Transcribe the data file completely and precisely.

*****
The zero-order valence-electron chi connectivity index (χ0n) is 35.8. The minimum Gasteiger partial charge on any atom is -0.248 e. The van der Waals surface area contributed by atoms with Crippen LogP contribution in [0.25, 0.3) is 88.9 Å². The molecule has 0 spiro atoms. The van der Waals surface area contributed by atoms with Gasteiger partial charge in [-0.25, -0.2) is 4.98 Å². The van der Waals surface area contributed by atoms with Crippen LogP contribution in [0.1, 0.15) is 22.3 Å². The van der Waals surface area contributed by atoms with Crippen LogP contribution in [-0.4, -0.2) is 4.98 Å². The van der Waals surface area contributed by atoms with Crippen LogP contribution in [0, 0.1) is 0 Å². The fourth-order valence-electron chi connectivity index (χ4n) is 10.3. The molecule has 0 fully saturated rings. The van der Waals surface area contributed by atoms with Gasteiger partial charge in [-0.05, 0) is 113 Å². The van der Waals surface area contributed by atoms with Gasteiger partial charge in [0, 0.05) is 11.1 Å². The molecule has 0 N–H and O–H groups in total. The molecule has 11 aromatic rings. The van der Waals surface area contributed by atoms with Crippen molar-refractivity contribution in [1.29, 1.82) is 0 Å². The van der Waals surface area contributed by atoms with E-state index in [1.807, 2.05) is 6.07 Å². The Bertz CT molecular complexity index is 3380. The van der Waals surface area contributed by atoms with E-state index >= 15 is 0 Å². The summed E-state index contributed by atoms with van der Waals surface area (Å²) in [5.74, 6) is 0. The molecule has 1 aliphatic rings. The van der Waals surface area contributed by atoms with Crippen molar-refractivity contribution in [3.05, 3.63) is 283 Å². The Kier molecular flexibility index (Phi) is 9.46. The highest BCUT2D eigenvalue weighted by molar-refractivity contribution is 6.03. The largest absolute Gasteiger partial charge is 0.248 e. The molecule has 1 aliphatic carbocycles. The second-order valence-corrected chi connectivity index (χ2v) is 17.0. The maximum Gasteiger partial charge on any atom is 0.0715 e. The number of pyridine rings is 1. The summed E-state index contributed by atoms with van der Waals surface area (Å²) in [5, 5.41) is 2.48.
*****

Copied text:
The zero-order valence-electron chi connectivity index (χ0n) is 35.8. The minimum Gasteiger partial charge on any atom is -0.248 e. The van der Waals surface area contributed by atoms with Crippen LogP contribution in [0.25, 0.3) is 88.9 Å². The molecule has 0 spiro atoms. The van der Waals surface area contributed by atoms with Gasteiger partial charge in [-0.25, -0.2) is 4.98 Å². The van der Waals surface area contributed by atoms with Crippen LogP contribution in [0.1, 0.15) is 22.3 Å². The van der Waals surface area contributed by atoms with Crippen LogP contribution in [-0.4, -0.2) is 4.98 Å². The van der Waals surface area contributed by atoms with Crippen LogP contribution in [0, 0.1) is 0 Å². The fourth-order valence-electron chi connectivity index (χ4n) is 10.3. The molecule has 0 fully saturated rings. The van der Waals surface area contributed by atoms with Gasteiger partial charge in [-0.05, 0) is 113 Å². The van der Waals surface area contributed by atoms with Gasteiger partial charge in [0, 0.05) is 11.1 Å². The molecule has 0 N–H and O–H groups in total. The molecule has 11 aromatic rings. The van der Waals surface area contributed by atoms with Crippen molar-refractivity contribution in [1.29, 1.82) is 0 Å². The van der Waals surface area contributed by atoms with E-state index in [1.807, 2.05) is 6.07 Å². The Bertz CT molecular complexity index is 3380. The van der Waals surface area contributed by atoms with E-state index >= 15 is 0 Å². The summed E-state index contributed by atoms with van der Waals surface area (Å²) in [5.74, 6) is 0. The molecule has 1 aliphatic rings. The van der Waals surface area contributed by atoms with Crippen molar-refractivity contribution in [3.05, 3.63) is 283 Å². The Kier molecular flexibility index (Phi) is 9.46. The highest BCUT2D eigenvalue weighted by molar-refractivity contribution is 6.03. The largest absolute Gasteiger partial charge is 0.248 e. The molecule has 1 aliphatic carbocycles. The second-order valence-corrected chi connectivity index (χ2v) is 17.0. The maximum Gasteiger partial charge on any atom is 0.0715 e. The number of pyridine rings is 1. The summed E-state index contributed by atoms with van der Waals surface area (Å²) in [5, 5.41) is 2.48.